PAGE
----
The Config Management Operator is a controller that manages Anthos Config Management in a Kubernetes cluster. Follow these steps to install and configure the Operator in each cluster you want to manage using Anthos Config Management.
Before you begin
This section describes prerequisites you must meet before enrolling supported clusters in Anthos Config Management.
- Anthos Config Management requires an active Anthos entitlement. For more information, see Pricing for Anthos.
You must install the Cloud SDK, which provides the
kubectlcommands used in these instructions.
kubectlis not installed by default by Cloud SDK. To install
kubectl, use the following command:
gcloud components install kubectl
To download components of Anthos Config Management, you must be authenticated to Google Cloud using the
gcloud auth logincommand.
You must configure the
kubectlcommand to connect to your clusters. The steps to do that are different for GKE and GKE on-prem clusters.
The Anthos API must be enabled for your project:
To enable the Anthos API, run the following command:
gcloud services enable anthos.googleapis.com
Your clusters must run GKE v1.14.x or Anthos GKE on-prem v1.0.0 or higher.
Your clusters must be registered to an Anthos environ using Connect. Your project's environ provides a unified way to view and manage your clusters and their workloads as part of Anthos, including clusters outside Google Cloud. Anthos charges apply only to your registered clusters. You can find out how to register a cluster in Registering a cluster.
The Google Cloud user installing Anthos Config Management needs Identity and Access Management (IAM) permissions to create new Roles in your cluster.
Enrolling a cluster
Deploying the OperatorNote: Instructions for installing, deploying, and uninstalling the Operator apply only to GKE clusters, not Anthos GKE on-prem user clusters. The Operator is deployed automatically on GKE on-prem and cannot be removed.
After ensuring that you meet all the prerequisites, you can deploy the Operator by downloading and applying a YAML manifest.
Download the latest version of the Operator CRD using the following command. To download a specific version instead, see Downloads.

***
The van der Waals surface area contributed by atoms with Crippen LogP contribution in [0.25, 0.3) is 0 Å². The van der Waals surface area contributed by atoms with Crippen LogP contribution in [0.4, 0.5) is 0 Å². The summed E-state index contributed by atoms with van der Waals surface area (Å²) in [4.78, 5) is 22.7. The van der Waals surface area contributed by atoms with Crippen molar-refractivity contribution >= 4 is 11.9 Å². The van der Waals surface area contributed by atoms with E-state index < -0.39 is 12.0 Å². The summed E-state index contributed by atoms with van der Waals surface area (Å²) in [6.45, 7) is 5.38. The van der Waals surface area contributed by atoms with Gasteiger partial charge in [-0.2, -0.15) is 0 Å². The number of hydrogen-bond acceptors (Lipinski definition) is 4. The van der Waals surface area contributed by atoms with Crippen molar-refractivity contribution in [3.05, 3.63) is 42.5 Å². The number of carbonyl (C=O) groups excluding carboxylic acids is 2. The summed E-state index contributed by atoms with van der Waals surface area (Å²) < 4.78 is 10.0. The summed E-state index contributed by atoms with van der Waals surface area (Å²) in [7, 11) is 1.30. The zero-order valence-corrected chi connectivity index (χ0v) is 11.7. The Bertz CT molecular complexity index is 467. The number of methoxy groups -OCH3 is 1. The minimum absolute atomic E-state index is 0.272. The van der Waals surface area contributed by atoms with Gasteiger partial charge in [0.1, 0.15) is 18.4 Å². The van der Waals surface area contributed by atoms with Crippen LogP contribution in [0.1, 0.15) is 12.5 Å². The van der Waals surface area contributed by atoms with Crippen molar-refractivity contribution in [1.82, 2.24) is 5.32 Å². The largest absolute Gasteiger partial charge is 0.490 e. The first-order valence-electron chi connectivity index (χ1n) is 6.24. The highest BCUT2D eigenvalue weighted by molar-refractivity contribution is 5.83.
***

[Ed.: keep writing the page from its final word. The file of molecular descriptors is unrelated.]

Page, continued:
gsutil cp gs://config-management-release/released/latest/config-management-operator.yaml config-management-operator.yaml
Apply the CRD:
kubectl apply -f config-management-operator.yaml
If this fails, see Troubleshooting.
Continue to the next section to
git-creds secret, which allows the
Operator to read the contents of your repo.
Grant the Operator read-only access to Git
The Operator needs read-only access to your Git repository (the
repo) so it can read the configs committed to the repo and apply them to your
clusters. If credentials are required, they are stored in the
Secret on each enrolled cluster.
If the repo does not require any authentication or authorization for
read-only access, you do not need to create a
git-creds Secret. You can
Configuring Anthos Config Management
and set the
Most users need to create credentials because read access to their repository is restricted. Anthos Config Management supports the following mechanisms for authentication:
- SSH keypair
- Personal Access Token
- Google Service Account (Google Source Repositories only)
- no authentication
The mechanism you choose depends on what your repo supports. If all mechanisms are available, using an SSH keypair is recommended. At the time of writing GitHub, Cloud Source Repositories, and Bitbucket all support using an SSH keypair. If your repo is hosted by your organization and you don't know which authentication methods are supported, contact your administrator.
After you create the credential, you add it to the cluster as a Secret. How you create the secret depends on the method of authentication. For more information, see the section on your authentication method below.
Choose the best method to authorize to your repo from the options below. The
method you choose also determines the
secretType you use when
configuring the Operator.
Using an SSH keypair
If your repo supports using an SSH keypair for authorization, follow the steps in this section to create the Secret materials. Otherwise, follow the instructions in using a cookiefile instead.
An SSH keypair consists of two files, a public key and a private key. The public
key typically has a